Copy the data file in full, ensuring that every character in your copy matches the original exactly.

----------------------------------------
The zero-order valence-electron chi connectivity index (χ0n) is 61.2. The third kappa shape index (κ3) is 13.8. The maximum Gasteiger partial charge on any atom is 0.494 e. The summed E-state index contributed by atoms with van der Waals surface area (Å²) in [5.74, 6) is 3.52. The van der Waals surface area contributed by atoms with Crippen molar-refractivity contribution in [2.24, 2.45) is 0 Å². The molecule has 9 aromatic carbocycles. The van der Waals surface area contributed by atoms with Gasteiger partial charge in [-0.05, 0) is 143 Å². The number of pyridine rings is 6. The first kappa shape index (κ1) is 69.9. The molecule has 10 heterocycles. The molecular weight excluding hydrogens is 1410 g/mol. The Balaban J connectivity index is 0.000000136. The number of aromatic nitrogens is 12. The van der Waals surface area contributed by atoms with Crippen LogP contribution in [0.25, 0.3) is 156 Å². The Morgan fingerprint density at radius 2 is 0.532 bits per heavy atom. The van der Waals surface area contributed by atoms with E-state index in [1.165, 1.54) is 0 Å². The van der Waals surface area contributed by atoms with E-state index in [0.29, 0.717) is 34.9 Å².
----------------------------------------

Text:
The zero-order valence-electron chi connectivity index (χ0n) is 61.2. The third kappa shape index (κ3) is 13.8. The maximum Gasteiger partial charge on any atom is 0.494 e. The summed E-state index contributed by atoms with van der Waals surface area (Å²) in [5.74, 6) is 3.52. The van der Waals surface area contributed by atoms with Crippen molar-refractivity contribution in [2.24, 2.45) is 0 Å². The molecule has 9 aromatic carbocycles. The van der Waals surface area contributed by atoms with Gasteiger partial charge in [-0.05, 0) is 143 Å². The number of pyridine rings is 6. The first kappa shape index (κ1) is 69.9. The molecule has 10 heterocycles. The molecular weight excluding hydrogens is 1410 g/mol. The Balaban J connectivity index is 0.000000136. The number of aromatic nitrogens is 12. The van der Waals surface area contributed by atoms with Crippen LogP contribution in [0.25, 0.3) is 156 Å². The Morgan fingerprint density at radius 2 is 0.532 bits per heavy atom. The van der Waals surface area contributed by atoms with E-state index in [1.165, 1.54) is 0 Å². The van der Waals surface area contributed by atoms with E-state index in [0.29, 0.717) is 34.9 Å².